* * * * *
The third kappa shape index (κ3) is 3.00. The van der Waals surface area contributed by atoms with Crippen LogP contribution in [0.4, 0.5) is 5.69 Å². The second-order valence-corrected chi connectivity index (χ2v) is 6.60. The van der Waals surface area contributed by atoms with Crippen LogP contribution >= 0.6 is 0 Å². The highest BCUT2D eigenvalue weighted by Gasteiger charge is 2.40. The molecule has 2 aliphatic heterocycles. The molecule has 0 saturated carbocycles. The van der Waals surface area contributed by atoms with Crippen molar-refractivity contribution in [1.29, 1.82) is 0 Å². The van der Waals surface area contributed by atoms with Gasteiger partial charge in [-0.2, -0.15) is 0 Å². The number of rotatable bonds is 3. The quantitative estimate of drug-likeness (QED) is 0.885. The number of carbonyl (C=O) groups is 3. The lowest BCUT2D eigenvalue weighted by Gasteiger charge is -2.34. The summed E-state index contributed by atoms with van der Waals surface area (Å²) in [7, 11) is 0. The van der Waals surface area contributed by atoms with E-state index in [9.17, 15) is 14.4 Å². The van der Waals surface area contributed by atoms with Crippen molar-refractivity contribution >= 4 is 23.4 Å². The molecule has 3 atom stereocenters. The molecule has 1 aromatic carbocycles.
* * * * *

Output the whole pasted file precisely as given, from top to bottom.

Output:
The third kappa shape index (κ3) is 3.00. The van der Waals surface area contributed by atoms with Crippen LogP contribution in [0.4, 0.5) is 5.69 Å². The second-order valence-corrected chi connectivity index (χ2v) is 6.60. The van der Waals surface area contributed by atoms with Crippen LogP contribution >= 0.6 is 0 Å². The highest BCUT2D eigenvalue weighted by Gasteiger charge is 2.40. The molecule has 2 aliphatic heterocycles. The molecule has 0 saturated carbocycles. The van der Waals surface area contributed by atoms with Crippen molar-refractivity contribution in [1.29, 1.82) is 0 Å². The van der Waals surface area contributed by atoms with Gasteiger partial charge in [-0.2, -0.15) is 0 Å². The number of rotatable bonds is 3. The quantitative estimate of drug-likeness (QED) is 0.885. The number of carbonyl (C=O) groups is 3. The lowest BCUT2D eigenvalue weighted by Gasteiger charge is -2.34. The summed E-state index contributed by atoms with van der Waals surface area (Å²) in [7, 11) is 0. The van der Waals surface area contributed by atoms with E-state index in [9.17, 15) is 14.4 Å². The van der Waals surface area contributed by atoms with Crippen molar-refractivity contribution >= 4 is 23.4 Å². The molecule has 3 atom stereocenters. The molecule has 1 aromatic carbocycles.